I’ve long thought this topic, but Becky’s beautiful post recently brought it to the forefront again. The need for us to learn to take a compliment for the sake of our children.
Compliment (n): a polite expression of praise or admiration.
I realized years ago it’s hard to take a compliment. Not for everyone, I’m sure, but it is for many people. And it’s not always because we don’t think we’re worthy of a compliment or because we are being fake humble. It’s just hard to look someone else in the eye and say, “thanks.”
Even so, we need to learn to do it. It’s good for ourselves and good for our daughters (and sons too, okay, but I’m speaking from the perspective of a woman so I’m focusing on daughters here).
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1. It’s just honest.
There are times when I do something well and I know it. Not because I’m conceited but because it’s just the truth. Fobbing off those comments or answering with self-deprecation is really just sort of… well… lying. You actually spend a bit of time getting dressed today, then you go for a walk. Your neighbor says, “You look so nice today, girl!” Answering with “You’re just saying that because you can’t see me close up!” is a bit funny, but the truth is you do look nice.
There’s no need to pretend you don’t or act as though they are blind. You put in effort. You look good. Someone noticed. Thanks is enough.
2. It makes it easier to compliment others.
One of my dearest friends is Scottish. It wasn’t normal to freely compliment one another in her friendship circles, but when we were roomies (5 of us), we complimented each other all the time. She couldn’t take a compliment for the longest, but eventually she was giving and receiving positive praise all the time. If you have issues receiving compliments you’ll assume others do too and miss out on so many opportunities to bring encouragement to others.
3. It helps prevent image issues.
Please, for the sake of your girls, do not ever respond to a compliment or initiate a statement by mentioning you (a) hate your body, (2) think you’re fat, and (d) wish you looked like someone else. Honestly. Just don’t. What with all the Victoria’s Secret floor to ceiling supermodels and the oh-so-ridiculous butt cheek hanging out of Daisy Duke trend, your daughter will start noticing with society thinks is pretty soon enough.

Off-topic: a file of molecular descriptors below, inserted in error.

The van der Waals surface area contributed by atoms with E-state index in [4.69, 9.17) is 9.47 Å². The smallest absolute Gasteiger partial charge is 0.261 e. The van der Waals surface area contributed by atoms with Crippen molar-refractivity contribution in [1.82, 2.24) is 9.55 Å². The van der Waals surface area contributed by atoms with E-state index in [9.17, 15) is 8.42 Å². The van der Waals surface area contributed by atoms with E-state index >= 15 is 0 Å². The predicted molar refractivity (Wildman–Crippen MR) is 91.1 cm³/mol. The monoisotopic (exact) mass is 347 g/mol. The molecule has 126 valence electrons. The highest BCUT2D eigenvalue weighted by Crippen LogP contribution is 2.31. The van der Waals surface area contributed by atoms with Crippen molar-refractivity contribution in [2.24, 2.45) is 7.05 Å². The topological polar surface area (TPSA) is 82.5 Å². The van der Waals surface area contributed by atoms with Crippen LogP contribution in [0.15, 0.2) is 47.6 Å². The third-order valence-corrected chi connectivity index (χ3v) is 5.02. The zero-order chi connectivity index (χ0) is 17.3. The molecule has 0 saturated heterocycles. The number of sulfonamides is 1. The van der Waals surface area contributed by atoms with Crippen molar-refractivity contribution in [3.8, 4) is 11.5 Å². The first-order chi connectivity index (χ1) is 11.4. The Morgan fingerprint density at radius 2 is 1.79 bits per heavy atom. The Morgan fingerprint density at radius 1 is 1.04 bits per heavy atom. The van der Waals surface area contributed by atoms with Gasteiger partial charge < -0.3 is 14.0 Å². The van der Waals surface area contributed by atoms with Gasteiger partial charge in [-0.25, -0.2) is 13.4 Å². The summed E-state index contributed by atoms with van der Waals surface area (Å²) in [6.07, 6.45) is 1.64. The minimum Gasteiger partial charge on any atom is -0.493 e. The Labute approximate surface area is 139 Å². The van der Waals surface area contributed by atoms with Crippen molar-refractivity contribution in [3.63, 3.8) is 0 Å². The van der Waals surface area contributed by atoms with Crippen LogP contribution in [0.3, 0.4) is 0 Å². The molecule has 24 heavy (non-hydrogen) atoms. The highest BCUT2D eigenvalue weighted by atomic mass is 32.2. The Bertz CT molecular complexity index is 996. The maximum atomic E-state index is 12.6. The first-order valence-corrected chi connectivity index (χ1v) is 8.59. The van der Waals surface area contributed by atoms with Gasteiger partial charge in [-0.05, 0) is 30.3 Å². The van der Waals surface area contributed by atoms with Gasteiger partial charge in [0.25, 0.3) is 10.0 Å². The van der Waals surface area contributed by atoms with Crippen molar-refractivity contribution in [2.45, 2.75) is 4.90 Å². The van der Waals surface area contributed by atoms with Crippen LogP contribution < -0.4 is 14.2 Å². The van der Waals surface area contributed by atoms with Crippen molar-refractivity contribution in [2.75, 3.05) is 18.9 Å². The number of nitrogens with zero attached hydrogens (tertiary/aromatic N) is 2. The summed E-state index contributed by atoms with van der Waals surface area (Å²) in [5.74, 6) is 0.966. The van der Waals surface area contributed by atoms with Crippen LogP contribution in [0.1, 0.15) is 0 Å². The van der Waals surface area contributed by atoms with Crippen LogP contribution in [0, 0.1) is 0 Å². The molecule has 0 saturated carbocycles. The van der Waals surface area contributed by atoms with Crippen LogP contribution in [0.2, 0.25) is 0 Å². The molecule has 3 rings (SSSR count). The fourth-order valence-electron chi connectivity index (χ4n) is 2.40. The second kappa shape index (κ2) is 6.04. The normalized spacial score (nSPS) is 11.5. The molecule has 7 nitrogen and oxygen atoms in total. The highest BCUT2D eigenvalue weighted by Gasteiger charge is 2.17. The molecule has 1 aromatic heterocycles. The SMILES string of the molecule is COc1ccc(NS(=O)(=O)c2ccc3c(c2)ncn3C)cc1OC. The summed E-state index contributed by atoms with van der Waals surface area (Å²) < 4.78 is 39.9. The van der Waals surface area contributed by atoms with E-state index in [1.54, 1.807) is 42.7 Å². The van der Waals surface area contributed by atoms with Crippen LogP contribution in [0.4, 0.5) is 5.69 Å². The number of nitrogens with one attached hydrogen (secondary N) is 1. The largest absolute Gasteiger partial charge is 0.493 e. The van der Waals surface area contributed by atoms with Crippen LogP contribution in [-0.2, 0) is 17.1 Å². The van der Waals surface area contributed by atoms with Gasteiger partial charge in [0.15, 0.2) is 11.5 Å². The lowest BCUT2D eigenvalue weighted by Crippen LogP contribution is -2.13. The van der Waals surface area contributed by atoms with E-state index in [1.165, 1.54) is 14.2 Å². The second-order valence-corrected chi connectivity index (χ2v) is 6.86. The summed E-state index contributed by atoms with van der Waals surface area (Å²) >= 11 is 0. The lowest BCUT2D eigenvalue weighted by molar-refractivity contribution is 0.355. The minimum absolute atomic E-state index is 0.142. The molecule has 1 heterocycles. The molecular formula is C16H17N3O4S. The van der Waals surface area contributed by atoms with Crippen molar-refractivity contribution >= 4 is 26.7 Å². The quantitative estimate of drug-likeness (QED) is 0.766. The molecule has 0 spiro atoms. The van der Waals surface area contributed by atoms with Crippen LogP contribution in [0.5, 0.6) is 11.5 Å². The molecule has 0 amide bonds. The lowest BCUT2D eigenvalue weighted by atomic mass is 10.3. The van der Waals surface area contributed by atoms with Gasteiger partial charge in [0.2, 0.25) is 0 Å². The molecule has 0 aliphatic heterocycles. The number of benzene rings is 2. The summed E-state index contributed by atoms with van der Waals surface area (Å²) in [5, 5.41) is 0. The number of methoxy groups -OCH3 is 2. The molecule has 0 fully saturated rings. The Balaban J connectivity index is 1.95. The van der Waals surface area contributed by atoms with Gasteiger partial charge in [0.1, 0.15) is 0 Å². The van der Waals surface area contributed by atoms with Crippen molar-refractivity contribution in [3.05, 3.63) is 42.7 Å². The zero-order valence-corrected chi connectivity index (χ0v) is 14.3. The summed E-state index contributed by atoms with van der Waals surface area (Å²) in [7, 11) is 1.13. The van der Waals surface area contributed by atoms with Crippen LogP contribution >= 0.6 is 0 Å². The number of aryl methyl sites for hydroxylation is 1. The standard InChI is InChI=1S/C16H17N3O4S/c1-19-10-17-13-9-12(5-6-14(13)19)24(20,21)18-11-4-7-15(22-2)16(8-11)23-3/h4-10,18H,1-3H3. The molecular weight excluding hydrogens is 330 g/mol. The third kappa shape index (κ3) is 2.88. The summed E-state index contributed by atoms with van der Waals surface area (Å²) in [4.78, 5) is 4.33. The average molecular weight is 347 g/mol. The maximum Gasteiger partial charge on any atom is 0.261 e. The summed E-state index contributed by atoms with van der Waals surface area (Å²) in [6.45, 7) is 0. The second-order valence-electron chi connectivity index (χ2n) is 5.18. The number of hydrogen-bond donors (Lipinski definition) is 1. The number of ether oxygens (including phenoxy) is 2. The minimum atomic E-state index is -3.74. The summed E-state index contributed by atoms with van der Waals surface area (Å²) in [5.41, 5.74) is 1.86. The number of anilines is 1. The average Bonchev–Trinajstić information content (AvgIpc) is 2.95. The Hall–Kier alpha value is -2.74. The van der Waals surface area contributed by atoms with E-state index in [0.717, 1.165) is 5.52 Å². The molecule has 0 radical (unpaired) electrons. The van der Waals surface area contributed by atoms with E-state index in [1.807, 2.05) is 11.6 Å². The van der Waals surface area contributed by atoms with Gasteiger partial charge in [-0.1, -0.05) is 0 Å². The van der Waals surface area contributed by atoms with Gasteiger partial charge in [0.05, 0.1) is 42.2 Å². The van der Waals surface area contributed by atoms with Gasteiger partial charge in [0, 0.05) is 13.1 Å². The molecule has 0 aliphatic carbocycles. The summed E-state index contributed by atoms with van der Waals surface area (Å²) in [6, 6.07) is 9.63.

When someone takes the time to compliment something about you, don’t turn it around and insult yourself in response. If your girls see you do this they will start doing the same. After all, some daughters didn’t know their mothers were fat, ugly, and horrible until she said so.
4. It’s okay to do things well.
Australia has a phenomenon called the tall poppy syndrome. A poppy is a flower, and this phenomenon basically says, any one flower that grows up taller than the rest needs its top lopped off. Meaning, don’t let anyone else feel too superior you better put them back in their place. I think that’s stupid. Really, it’s okay to do things well. If you keep a nice neat home and someone compliments you, just say thanks. You don’t have to say, “It usually looks like a bomb went off in here!” to make them feel better. Especially if it isn’t true.
If your food is out of this world and people rave about your recipe, just say “I’m glad you like it.” There’s no need for a “Oh it was just a good recipe. I’m crap in the kitchen.” This sends mixed signals to your kids and it’s far more effort.
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5. It’s insulting to deflect compliments.
I remember sitting at a table with 4 girls sometime after high school. We were talking generally then complimented one girl on her appearance. She proceeded to tell us we were wrong, and started complaining about how she’d gotten fat. She was, however, still wearing her Size 2 jeans. I looked around at the other girls at the table, all of us bigger than a Size 2, and thought how her inability to accept a compliment has now made us all a bit uncomfortable.
She may well have more body fat than last year, but if she thinks her size 2 frame is too big to be pretty then what must she think of the rest of us? Thank you would have been better. And I might not have ordered that $10 salad I didn’t really want.
- pinpoint an issue
- draw out how it’s affecting you
- label what you don’t like about it
- determine areas of responsibility
- figure out how it’s showing up
- say what you’d rather happen
- brainstorm solutions
But just in case you’re scared…
We’re not in middle school anymore, okay? It’s unlikely someone will pay a compliment, you’ll accept it graciously, and they’ll come back with “Ha, psych! I really think you’re gross! Hahahah” while pointing a finger.
When someone takes the time and makes the effort to pay you a compliment, particularly if it’s your own child...
Even if you don’t think it’s true…
Especially if you don’t feel worthy of praise…
Take that compliment as a lifeline, look that person square in the eye, and say, “Thank you.”
It’s that easy.
Betty Hittenberger says
Thank you, Rachel, for all the good advice. I’m praying for my “daughter-in-love” to catch the vision and look up your blog. Is that the right term, “blog”? > I’m praying for you, especially your 5 sick kids! >